I haven’t used Windows recently, but from what I’ve seen of the Surface and Windows 8, it looks like they’re moving in the same direction.

And of course if you have a smartphone or tablet, they basically don’t use double-tap anywhere for anything.

This problem is solving itself. In another 5 years, I don’t think it will even make sense to ask this question.


    Peter Tuesday, April 21, 2015 at 13:10 -

    No entirely true. Double-clicks may still happen by accident, or (with a considerable delay) because the server doesn’t seem to respond.

    The fact that it is not common practice anymore in a few years, does not mean it will not happen anymore.


GregW Sunday, April 19, 2015 at 06:07 -

The problem you are worried about is double-POSTs, not double-clicks, and the bad news is that your solution will not solve the former problem. Take this as hard-won wisdom from a web programmer who has spent days poring through packet dumps of both client and server behavior (but verify for yourself!) You will never get rid of 100% of double-POSTs hitting the server no matter what you do in or from the browser. You can reduce them, but you cannot eliminate them for the simple reason that such double-POSTs are not all caused by double-clicks from the browser. It turns out that TCP/IP (implemented by both client and server operating systems) has a system where every packet sent generates a corresponding ACK packet back to the sender. If the sender, the (browser-side) client OS doesn’t receive the ACK back from the webserver in a moderately short time (~1 second?), it will retransmit the packet. All it takes is a slightly buggy cheap home routers or general network delays or queuing, and you get some logjam where the user clicked once, but the client OS sends multiple POSTs because it didn’t get a timely TCP ACK back, and often both POSTs then hit the server at the same time when the logjam clears. You have to write idempotent server-side code, there is no way around it.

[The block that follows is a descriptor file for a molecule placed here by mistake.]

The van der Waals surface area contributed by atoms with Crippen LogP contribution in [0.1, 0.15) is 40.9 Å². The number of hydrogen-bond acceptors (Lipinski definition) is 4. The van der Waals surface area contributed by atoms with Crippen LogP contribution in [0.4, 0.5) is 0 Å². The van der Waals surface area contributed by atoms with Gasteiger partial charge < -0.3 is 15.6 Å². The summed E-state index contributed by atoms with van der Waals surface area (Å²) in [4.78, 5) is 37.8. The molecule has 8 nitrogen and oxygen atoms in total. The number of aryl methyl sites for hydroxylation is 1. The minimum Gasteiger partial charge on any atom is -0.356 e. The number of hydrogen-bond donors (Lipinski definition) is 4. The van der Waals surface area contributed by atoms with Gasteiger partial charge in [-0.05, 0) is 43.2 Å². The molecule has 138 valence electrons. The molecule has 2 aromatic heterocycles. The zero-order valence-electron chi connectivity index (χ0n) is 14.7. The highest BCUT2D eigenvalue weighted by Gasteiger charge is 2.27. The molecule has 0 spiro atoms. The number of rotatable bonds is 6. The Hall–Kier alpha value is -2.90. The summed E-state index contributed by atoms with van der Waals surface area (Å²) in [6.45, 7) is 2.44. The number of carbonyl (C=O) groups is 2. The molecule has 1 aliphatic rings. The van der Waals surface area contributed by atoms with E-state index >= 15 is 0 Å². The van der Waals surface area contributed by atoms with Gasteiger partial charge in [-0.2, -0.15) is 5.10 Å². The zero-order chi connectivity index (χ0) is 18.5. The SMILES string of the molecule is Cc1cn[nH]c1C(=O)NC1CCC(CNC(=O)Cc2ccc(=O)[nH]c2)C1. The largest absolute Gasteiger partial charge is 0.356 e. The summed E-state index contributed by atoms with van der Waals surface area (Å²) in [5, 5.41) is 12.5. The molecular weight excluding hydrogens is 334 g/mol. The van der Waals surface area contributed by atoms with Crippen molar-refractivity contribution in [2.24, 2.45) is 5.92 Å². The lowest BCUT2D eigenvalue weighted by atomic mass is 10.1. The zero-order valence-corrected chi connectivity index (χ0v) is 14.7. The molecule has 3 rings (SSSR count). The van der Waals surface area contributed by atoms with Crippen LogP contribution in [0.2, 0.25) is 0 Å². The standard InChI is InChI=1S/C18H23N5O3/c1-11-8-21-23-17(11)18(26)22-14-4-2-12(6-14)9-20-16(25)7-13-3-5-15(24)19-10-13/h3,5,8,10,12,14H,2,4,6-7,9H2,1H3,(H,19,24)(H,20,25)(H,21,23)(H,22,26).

Robi Monday, April 20, 2015 at 15:26 -

Btw, links are still clickable even you set an attribute “disabled” to them.


Rui Saturday, April 25, 2015 at 11:49 -

On a side note, this week I was doing a drag and drop UI for example. When testing it I found it to be simple to double click elements to get them added quickly to the dropzone without dragging all the way. So I think there can also be usability value on the positive side.


Jibone Friday, August 14, 2015 at 10:24 -

So what would happen if I click this submit form twice?